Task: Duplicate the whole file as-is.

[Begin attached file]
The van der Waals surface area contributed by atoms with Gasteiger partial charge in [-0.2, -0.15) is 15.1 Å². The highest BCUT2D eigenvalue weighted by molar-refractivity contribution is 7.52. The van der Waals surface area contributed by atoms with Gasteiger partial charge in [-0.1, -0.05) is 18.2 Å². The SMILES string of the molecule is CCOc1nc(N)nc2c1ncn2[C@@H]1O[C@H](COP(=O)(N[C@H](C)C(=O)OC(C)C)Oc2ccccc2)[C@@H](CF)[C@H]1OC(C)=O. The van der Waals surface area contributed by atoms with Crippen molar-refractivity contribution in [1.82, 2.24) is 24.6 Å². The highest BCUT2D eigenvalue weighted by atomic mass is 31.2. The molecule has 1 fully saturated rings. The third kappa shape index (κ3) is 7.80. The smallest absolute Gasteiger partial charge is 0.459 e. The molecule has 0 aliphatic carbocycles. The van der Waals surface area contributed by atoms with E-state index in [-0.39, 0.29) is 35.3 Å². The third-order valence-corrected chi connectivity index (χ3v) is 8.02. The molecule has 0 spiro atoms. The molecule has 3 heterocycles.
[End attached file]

The van der Waals surface area contributed by atoms with Gasteiger partial charge in [-0.2, -0.15) is 15.1 Å². The highest BCUT2D eigenvalue weighted by molar-refractivity contribution is 7.52. The van der Waals surface area contributed by atoms with Gasteiger partial charge in [-0.1, -0.05) is 18.2 Å². The SMILES string of the molecule is CCOc1nc(N)nc2c1ncn2[C@@H]1O[C@H](COP(=O)(N[C@H](C)C(=O)OC(C)C)Oc2ccccc2)[C@@H](CF)[C@H]1OC(C)=O. The van der Waals surface area contributed by atoms with Crippen molar-refractivity contribution in [1.82, 2.24) is 24.6 Å². The highest BCUT2D eigenvalue weighted by atomic mass is 31.2. The molecule has 1 fully saturated rings. The third kappa shape index (κ3) is 7.80. The smallest absolute Gasteiger partial charge is 0.459 e. The molecule has 0 aliphatic carbocycles. The van der Waals surface area contributed by atoms with E-state index in [-0.39, 0.29) is 35.3 Å². The third-order valence-corrected chi connectivity index (χ3v) is 8.02. The molecule has 0 spiro atoms. The molecule has 3 heterocycles.